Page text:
I was told that Mils care will be fully funded under the 117 still, and that I didn't need to worry about or do anything about that. The staff nurse said she would go through everything in detail with me, about what happens next. I was given the name of Mil's social worker - news to me, we have seen about 3 whilst she has been in so far, had no idea that there is a specific named one still - and she will liase with us to find a suitable place for Mil - it's doubtful it will be in this county, there just isn't adequate provision here - but two neighbouring counties may be possibilities. OH and I now I guess (going on past experience) have to stand firm and see that whereever she goes is where we think is the best place for her - not just the first available option that arises.

    Reeling from all that, I went to se Mil again before I left, and found that old unpredictability had reared its head again. Back to the pretty nasty, pass-remarkable persona. Comments about the staff and fellow patients - none of them at all flattering - and a fixation on the female patient that Mil has already had several run-ins with. Mil kept going on about how she was a 'gangster' and that Mil 'hates her' - because she always has a face like a smacked ar$e, apparently - and 3 times Mil said that she was going to 'deck her if she doesn't take that look off her face'. She also pointed out the consultant as a 'gangster' - she said he only pretends to be a doctor! When I tried to remonstrate with Mil, she informed me that she 'knew she could wind me up if she tried" - so I decided to leave. I did tip off the staff about the aggressive threats before going though. Waiting now for the list of homes that the CPN said she would get to me and to hear from this SW.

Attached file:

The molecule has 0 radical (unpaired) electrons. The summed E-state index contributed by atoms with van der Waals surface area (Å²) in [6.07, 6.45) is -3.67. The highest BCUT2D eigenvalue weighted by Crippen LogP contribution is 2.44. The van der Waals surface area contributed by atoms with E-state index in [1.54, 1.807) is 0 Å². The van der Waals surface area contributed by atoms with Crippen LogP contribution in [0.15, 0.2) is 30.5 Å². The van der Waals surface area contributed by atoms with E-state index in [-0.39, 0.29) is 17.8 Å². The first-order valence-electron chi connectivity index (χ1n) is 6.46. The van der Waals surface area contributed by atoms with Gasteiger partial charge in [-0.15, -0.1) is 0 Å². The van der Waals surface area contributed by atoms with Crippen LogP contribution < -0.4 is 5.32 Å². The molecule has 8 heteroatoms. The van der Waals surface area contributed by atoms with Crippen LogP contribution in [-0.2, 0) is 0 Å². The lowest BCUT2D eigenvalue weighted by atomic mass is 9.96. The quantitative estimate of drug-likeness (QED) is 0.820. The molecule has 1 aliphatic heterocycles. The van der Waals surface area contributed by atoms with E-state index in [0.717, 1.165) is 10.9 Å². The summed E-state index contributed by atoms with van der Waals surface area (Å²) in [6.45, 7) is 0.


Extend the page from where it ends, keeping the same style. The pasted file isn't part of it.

Sorry for the long ramble - still a bit gobsmacked, I think!
     
  18. Amy in the US

    Amy in the US Registered User

    Feb 28, 2015
    4,624
    USA